Healthsheet

Abdominal Pain in Children

Abdominal Pain in Children

Children often complain of a “tummy ache.” This is pain in the stomach or intestinal area, also called the abdomen. Abdominal pain is very common in children, and in many cases there’s no serious cause. But stomach pain can sometimes point to a serious problem, such as appendicitis, so it is important to know when to seek help.

Boy holding stomach, looking distressed.

Causes of Abdominal Pain

There are many possible causes for abdominal pain in children. Any problem with the stomach or intestines can lead to abdominal pain. Common problems include constipation, diarrhea, or gas. Appendicitis (infection of the appendix) almost always causes pain. An infection in the bladder or urinary tract, or even the throat or ear, can cause a child to feel pain in the abdomen. And eating too much food, food that has gone bad, or food that the child has a hard time digesting can lead to abdominal pain. For some children, stress or worry about some upcoming event, such as a test, causes them to feel real pain in their abdomens.

When to Call the Doctor

Children may complain of a tummy ache for many reasons. Many cases can be soothed with rest and reassurance. But if your child shows any of the symptoms listed below, call the doctor:

  • Abdominal pain that lasts longer than 2 hour(s).

  • Fever:

    • In an infant under 3 months old, a rectal temperature of 100.4°F (38.0°C) or higher

    • In an child 3 to 36 months, a rectal temperature of 102°F (39.0°C) or higher

    • In a child of any age who has a temperature of 103°F (39.4°C) or higher

    • A fever that lasts more than 24-hours in a child under 2 years old, or for 3 days in a child 2 years or older

    • Your child has had a seizure caused by the fever

  • Vomiting or diarrhea that lasts longer than 6 hours.

  • Inability to keep even small amounts of liquid down.

  • Pain during urination.

  • Pain in one specific area, especially low on the right side of the abdomen.

Call 911 or go to the emergency room if the child:

  • Has a fever higher than 104°F (40°C)

  • Has blood or pus in vomit or diarrhea; has green vomit.

  • Shows signs of bloating or swelling in the abdomen.

  • Repeatedly arches his back or draws his or her knees to the chest.

  • Has increased or severe pain.

  • Is unusually drowsy, listless, or weak.

  • Is unable to walk.

Treating Abdominal Pain

If a doctor’s attention is needed, he or she will examine the child to help find the cause of the pain. Certain causes, such as appendicitis or a blocked intestine, may require emergency treatment. Other problems may be treated with rest, fluids, or medication. If the doctor can’t find a physical reason for your child’s pain, he or she can help you find other factors, such as stress or worry, that might be making your child feel sick. At home, you can help the child feel better by doing the following:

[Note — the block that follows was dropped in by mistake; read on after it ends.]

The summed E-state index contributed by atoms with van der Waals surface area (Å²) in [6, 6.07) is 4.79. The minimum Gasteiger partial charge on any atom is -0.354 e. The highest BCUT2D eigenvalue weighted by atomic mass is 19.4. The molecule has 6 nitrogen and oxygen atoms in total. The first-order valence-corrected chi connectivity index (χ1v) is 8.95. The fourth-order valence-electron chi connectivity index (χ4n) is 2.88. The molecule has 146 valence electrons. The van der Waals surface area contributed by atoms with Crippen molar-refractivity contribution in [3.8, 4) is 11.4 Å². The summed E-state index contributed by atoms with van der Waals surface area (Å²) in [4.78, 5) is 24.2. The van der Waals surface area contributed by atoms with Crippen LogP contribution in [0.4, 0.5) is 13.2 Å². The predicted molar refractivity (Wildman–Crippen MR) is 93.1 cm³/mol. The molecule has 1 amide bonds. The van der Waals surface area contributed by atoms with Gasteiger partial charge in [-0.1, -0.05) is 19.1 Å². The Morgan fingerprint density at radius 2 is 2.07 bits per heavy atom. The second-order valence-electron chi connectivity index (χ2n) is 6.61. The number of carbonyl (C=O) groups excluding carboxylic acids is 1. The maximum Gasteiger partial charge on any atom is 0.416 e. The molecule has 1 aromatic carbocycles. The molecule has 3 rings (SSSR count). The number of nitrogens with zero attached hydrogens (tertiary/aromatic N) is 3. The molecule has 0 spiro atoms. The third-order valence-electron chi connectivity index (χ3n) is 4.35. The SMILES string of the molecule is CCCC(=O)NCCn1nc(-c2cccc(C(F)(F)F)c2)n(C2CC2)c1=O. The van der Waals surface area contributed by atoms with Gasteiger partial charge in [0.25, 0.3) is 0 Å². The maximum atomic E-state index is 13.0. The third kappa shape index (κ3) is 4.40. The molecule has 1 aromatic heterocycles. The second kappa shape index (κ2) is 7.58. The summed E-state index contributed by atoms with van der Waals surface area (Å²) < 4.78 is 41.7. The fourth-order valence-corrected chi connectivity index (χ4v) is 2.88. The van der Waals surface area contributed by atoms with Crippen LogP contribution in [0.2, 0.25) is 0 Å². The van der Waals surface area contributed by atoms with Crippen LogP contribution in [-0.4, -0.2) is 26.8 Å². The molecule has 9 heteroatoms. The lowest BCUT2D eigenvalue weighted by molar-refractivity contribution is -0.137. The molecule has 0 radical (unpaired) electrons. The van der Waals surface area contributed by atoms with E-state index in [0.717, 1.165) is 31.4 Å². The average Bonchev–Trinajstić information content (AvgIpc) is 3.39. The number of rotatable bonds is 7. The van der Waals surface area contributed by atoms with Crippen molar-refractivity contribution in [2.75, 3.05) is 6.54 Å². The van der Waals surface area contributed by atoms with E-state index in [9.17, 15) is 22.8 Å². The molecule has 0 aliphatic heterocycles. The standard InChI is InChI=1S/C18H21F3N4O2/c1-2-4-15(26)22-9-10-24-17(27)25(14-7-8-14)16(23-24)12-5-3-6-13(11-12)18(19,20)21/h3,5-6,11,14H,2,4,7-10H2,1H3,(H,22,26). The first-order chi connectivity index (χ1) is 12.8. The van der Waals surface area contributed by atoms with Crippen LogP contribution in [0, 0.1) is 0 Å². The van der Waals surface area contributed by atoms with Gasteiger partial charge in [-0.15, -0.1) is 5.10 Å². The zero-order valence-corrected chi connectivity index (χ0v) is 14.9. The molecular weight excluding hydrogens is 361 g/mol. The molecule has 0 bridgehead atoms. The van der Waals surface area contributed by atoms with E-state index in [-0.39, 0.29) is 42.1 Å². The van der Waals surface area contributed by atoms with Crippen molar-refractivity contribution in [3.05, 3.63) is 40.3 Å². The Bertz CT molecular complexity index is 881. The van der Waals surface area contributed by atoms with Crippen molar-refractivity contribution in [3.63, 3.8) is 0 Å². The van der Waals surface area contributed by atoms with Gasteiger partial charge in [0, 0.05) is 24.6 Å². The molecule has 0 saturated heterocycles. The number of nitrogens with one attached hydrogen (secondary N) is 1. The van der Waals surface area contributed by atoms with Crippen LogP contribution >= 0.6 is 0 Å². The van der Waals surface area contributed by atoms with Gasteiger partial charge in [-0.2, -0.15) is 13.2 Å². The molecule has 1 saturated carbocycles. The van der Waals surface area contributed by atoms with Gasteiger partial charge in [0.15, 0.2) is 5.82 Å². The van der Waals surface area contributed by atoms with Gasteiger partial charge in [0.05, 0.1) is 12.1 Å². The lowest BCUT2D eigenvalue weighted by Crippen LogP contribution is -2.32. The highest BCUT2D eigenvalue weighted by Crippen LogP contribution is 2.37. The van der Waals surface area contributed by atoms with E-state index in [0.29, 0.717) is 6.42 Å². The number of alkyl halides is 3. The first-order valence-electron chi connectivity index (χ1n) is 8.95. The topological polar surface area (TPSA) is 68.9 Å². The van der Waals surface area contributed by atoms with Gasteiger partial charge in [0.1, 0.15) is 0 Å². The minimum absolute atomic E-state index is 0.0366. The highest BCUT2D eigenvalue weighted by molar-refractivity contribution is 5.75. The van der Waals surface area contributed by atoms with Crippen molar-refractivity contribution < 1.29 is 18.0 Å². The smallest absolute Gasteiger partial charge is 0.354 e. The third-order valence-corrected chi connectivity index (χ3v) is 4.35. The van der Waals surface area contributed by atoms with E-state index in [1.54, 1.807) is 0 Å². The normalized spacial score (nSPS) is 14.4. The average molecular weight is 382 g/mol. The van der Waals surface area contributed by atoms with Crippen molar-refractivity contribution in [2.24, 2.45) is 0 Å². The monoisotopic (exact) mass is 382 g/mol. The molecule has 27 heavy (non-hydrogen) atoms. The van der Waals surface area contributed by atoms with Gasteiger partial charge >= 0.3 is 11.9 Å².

• Take the child's temperature every 4–6 hours.

  • Have your child lie face down if he or she appears to be suffering from gas pain.

  • If your child has diarrhea but is hungry, feed him or her only bland foods such as bananas, rice, applesauce, and toast.

  • Avoid feeding your child fried foods, fast foods, or dairy products until the child feels better.

  • Have your child take any prescribed medications as directed by your doctor. Check with your doctor before giving your child any over-the-counter medications.

Preventing Abdominal Pain

If your child is prone to abdominal pain, the following things may help:

  • Keep track of when your child gets the pain. Make note of any foods associated with stomach pain.

  • Limit the amount of sweets and snacks that your child eats. Feed your child plenty of fruits, vegetables, and whole grains.

  • Limit the amount of food you give your child at one time (to help avoid overeating).

  • Try eliminating dairy products like milk and cheese from your child’s diet.

  • Make sure your child washes his or her hands before eating.

  • Don’t let your child eat right before bedtime.

  • Talk with your child about anything that may be causing him or her worry or anxiety.


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